Fond Farewells

Fond Farewells

This month started off a little macabre, what with having two funerals less than a week apart. One was for my best friend’s dad, and the other was for my other best friend’s mom. They were two secondary parents that helped raise me as I grew up in Wyoming. Needless to say it was an emotional way to start the month.

I’m of the disposition that things don’t happen for a reason, there is such a thing and coincidence, and the only ones that know what happens when we die are the dead and they’re keeping pretty hush-hush about the whole thing. It’s all a matter of perspective really and it was my perspective that left me walking away from each funeral with a smirk on my face.

The first funeral was for Don, a school teacher and a motivator for the poetically unaware. He had a way of encouraging the poet in all of us to surface, and start writing. Plus, he introduced me to Opus and Bloom County. He loved to teach about the hero’s journey from Greek literature, and then explained that all of us will, in our life, have our own hero’s journey. The key is not to be surprised or disappointed if things don’t always go as planned.

This brings me back to the end of Don’s funeral. I had given my friend (Don’s son) a lift to the funeral, and expected to go to the cemetery with the family to finish the burial proceedings. After my friend helped carry the coffin to the hearse he came back to me and said, “My mom is going to drive in the hearse so I needed to take her car to the cemetery. You’ll be driving there alone, but just follow everyone else.”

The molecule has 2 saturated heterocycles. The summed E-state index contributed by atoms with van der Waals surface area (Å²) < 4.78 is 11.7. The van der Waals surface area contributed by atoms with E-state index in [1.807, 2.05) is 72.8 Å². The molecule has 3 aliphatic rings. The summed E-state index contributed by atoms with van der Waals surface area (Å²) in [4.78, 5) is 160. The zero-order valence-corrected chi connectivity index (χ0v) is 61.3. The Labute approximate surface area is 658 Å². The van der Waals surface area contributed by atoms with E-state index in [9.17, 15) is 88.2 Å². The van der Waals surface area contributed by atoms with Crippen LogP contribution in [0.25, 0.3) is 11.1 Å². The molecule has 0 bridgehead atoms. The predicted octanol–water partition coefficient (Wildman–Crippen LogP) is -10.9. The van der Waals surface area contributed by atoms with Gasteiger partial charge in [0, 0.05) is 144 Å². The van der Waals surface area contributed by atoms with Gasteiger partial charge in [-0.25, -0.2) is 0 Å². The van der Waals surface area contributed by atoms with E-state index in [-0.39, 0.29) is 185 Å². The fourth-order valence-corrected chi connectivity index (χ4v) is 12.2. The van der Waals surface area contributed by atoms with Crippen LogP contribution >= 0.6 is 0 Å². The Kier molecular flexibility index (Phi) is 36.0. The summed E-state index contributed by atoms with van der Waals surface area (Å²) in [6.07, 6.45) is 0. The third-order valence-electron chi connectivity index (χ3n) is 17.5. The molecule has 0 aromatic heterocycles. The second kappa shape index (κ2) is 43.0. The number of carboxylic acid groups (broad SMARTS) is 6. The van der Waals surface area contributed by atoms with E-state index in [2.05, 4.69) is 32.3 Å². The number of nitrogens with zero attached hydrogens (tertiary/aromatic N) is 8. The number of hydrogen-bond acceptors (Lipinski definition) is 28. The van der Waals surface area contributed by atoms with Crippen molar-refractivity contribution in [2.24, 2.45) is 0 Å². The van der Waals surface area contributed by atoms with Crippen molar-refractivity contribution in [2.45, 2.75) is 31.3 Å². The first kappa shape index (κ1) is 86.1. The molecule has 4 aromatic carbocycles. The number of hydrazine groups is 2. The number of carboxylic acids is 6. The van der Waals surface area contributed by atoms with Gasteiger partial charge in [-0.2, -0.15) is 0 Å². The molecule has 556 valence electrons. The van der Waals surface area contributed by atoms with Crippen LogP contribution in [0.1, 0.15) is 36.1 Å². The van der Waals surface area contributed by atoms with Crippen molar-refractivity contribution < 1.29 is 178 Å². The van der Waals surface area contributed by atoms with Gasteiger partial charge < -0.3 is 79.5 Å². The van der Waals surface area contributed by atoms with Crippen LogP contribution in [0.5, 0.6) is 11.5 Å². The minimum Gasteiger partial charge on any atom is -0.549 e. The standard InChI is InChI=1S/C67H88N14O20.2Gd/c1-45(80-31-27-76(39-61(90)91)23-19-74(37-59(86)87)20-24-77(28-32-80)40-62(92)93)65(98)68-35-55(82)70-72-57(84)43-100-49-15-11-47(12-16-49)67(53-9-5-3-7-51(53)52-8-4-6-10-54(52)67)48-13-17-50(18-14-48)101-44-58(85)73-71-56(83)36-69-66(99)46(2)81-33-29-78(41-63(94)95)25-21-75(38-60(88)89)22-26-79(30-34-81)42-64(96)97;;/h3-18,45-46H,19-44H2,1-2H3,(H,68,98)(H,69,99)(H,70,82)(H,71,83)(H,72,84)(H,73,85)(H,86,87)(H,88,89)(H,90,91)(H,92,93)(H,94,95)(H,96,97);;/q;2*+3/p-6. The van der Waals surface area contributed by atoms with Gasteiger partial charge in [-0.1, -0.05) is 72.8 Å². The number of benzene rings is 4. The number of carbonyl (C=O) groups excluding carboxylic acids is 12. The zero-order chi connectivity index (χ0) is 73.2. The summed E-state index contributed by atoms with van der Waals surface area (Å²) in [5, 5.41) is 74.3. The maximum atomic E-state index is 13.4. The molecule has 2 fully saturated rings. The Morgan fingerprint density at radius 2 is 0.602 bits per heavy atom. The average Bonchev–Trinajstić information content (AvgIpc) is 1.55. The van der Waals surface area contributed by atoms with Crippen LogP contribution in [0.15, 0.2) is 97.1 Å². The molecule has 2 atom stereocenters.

So I did . . . well, I tried. I was near the end of the line, but at least I had plenty of people to follow. The problem was that the route the hearse took to the cemetery seemed to include a goal of going though as many traffic light intersections as possible. I kept up with traffic through the first light. The second light turned yellow, but I was sure I would be fine since there were three cars in front of me and at least one of them had to know where they were going.

Not the case. The three cars quickly turned into two cars as the first one kept going through the light. The remaining two almost instantly became one as the second car ran through the red light. A second or two later there were no cars in front of me as the remaining car inched out into the intersection and ran the light just as the cross cars started moving. I was instantly cut off by the cross traffic. I tried to keep an eye on were the cars had gone, but they were long gone by the time the light turned green.